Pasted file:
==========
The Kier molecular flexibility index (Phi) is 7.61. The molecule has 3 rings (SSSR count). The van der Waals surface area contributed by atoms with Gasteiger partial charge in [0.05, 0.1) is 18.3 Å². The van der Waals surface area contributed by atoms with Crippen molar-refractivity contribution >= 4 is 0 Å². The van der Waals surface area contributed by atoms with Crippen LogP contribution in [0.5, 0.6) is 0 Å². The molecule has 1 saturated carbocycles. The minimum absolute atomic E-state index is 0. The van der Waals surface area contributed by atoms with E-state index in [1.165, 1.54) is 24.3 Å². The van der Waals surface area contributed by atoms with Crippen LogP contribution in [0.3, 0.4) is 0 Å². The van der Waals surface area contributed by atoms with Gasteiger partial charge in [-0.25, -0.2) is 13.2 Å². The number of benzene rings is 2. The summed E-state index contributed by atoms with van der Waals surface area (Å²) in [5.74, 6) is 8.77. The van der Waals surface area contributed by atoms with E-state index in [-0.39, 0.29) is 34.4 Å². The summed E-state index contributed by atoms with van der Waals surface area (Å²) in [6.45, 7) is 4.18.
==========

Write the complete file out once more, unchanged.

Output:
The Kier molecular flexibility index (Phi) is 7.61. The molecule has 3 rings (SSSR count). The van der Waals surface area contributed by atoms with Gasteiger partial charge in [0.05, 0.1) is 18.3 Å². The van der Waals surface area contributed by atoms with Crippen molar-refractivity contribution >= 4 is 0 Å². The van der Waals surface area contributed by atoms with Crippen LogP contribution in [0.5, 0.6) is 0 Å². The molecule has 1 saturated carbocycles. The minimum absolute atomic E-state index is 0. The van der Waals surface area contributed by atoms with E-state index in [1.165, 1.54) is 24.3 Å². The van der Waals surface area contributed by atoms with Crippen LogP contribution in [0.3, 0.4) is 0 Å². The van der Waals surface area contributed by atoms with Gasteiger partial charge in [-0.25, -0.2) is 13.2 Å². The number of benzene rings is 2. The summed E-state index contributed by atoms with van der Waals surface area (Å²) in [5.74, 6) is 8.77. The van der Waals surface area contributed by atoms with E-state index in [-0.39, 0.29) is 34.4 Å². The summed E-state index contributed by atoms with van der Waals surface area (Å²) in [6.45, 7) is 4.18.